There is a famous quote from Shakespeare’s play Henry VI where Dick the Butcher says: “The first thing we do is kill all the lawyers.” People like to cite that quote when making a general attack against the legal profession, perhaps thinking that Shakespeare was lending support to their anti-lawyer position. Interestingly, the quote in question was made by Dick the Butcher speaking about what would occur once Jack Cade, the head of an anarchist rabble overthrew the government. The lawyers, you see, would be the ones pointing out the fact that the seizure of power by the government was unlawful and the acts of such a government unenforceable. Today, lawyers grapple with similar issues on behalf of individuals and corporate clients that find themselves confronted with the power of state and federal governments whether that involves the creation of legal entities, such as banks, or the ongoing regulatory strictures such entities operate under. A bank that has had to deal with a Consent Order or a director that is being sued by the FDIC will understand exactly what I mean.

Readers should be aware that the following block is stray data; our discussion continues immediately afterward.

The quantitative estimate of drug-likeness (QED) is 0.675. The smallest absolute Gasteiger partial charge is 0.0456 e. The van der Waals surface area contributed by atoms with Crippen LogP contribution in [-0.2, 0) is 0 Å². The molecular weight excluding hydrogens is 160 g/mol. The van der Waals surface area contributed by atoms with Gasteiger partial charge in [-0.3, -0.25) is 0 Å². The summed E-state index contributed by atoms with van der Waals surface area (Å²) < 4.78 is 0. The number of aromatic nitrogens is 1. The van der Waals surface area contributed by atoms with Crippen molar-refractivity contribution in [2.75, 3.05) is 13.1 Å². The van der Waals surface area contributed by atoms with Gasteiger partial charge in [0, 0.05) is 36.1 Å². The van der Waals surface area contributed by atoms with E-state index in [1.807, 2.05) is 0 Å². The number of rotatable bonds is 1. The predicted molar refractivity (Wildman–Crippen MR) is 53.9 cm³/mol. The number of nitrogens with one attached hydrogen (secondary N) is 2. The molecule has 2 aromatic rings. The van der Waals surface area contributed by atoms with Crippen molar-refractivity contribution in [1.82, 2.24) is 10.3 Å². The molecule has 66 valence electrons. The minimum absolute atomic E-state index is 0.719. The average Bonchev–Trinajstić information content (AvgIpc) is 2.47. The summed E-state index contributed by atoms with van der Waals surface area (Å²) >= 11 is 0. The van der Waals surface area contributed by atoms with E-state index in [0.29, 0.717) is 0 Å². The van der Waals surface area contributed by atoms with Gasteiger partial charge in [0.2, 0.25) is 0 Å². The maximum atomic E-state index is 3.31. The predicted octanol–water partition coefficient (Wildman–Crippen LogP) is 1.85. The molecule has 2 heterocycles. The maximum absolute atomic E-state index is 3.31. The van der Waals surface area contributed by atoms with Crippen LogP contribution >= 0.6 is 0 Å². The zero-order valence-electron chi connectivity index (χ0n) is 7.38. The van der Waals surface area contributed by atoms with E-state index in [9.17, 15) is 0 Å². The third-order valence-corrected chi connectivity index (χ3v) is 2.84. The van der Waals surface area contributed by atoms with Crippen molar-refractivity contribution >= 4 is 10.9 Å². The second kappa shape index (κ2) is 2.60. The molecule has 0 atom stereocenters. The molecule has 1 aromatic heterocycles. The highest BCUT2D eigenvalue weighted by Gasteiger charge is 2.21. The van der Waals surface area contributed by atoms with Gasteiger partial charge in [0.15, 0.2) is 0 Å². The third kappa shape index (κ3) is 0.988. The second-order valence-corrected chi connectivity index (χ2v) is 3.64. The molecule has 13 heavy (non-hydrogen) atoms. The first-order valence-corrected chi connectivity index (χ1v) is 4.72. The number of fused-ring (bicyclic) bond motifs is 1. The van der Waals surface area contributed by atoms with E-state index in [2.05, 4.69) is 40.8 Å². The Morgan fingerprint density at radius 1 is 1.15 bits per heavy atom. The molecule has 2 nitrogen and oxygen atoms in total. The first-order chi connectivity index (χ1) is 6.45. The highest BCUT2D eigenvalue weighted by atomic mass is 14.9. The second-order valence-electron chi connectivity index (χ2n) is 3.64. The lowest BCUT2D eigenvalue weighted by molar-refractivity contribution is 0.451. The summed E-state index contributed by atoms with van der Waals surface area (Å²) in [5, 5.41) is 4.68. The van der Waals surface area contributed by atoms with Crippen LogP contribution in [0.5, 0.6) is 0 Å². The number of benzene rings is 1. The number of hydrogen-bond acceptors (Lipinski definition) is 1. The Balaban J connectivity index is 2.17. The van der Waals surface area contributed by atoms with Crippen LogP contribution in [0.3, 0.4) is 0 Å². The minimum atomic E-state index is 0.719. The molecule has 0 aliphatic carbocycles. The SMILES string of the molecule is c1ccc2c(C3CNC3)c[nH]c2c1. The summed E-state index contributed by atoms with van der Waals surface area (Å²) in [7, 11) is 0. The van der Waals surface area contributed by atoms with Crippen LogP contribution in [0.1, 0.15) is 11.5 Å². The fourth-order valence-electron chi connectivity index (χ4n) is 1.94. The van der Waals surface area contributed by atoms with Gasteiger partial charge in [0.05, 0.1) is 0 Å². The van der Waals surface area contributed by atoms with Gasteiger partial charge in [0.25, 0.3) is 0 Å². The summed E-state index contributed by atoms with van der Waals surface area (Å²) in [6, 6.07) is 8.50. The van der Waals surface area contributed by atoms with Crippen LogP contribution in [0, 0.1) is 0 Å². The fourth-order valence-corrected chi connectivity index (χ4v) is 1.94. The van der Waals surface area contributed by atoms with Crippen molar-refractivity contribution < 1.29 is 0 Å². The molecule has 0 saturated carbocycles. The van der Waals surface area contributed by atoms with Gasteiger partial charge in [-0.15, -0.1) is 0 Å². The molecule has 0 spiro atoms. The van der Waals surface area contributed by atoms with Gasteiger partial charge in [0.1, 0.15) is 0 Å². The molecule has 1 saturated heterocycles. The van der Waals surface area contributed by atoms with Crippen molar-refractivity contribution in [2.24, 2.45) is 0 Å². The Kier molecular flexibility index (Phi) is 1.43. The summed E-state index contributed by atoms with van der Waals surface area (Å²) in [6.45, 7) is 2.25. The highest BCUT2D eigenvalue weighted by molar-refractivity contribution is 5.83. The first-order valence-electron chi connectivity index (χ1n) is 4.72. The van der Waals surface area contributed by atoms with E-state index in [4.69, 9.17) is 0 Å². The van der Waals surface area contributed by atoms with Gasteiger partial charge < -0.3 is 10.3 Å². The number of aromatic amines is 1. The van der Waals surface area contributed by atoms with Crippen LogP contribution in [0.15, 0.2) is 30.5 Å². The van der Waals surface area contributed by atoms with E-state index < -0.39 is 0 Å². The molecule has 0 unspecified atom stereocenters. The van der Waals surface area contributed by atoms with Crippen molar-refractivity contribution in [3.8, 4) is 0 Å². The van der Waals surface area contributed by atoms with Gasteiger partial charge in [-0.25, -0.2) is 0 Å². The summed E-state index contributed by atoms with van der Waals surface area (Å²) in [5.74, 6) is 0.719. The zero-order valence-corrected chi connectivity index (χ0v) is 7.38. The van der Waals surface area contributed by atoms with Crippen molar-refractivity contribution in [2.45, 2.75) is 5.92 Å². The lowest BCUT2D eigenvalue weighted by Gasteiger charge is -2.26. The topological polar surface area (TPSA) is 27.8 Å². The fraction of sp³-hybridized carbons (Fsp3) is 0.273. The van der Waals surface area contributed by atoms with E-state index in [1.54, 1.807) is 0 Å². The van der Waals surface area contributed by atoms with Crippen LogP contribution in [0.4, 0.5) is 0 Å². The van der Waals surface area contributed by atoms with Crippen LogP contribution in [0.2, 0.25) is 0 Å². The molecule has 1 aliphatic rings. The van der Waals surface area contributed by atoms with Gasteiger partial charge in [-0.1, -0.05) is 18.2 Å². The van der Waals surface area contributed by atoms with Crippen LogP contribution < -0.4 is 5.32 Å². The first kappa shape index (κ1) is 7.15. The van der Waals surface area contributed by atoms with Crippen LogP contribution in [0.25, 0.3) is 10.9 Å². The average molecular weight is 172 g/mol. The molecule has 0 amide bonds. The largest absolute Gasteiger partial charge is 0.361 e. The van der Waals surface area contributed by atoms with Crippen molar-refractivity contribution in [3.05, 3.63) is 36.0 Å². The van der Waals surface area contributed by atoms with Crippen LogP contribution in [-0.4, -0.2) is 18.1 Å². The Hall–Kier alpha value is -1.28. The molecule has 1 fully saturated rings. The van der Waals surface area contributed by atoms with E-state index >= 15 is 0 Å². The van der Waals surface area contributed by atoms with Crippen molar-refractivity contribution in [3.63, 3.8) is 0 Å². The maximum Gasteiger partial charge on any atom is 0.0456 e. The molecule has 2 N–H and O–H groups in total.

When a group of people decide to form a bank they generally retain a lawyer to create the legal entity that raises the capital and facilitate the various applications that must be shepherded through state and federal banking regulators. That lawyer is generally from an outside law firm that specializes in handling such matters. Bank boards may oftentimes have a lawyer but who may be involved in closings real estate transactions for the bank but is generally not the person to whom the bank is seeking bank regulatory advice. The reason for that is that the broad area of banking law and regulation is an amazingly complex series of laws and regulations promulgated by state and federal governments and regulator bodies. A local general practitioner will not generally have the type of training and background to provide advice on matters that may threaten the future of the bank or subject the directors to civil money penalties.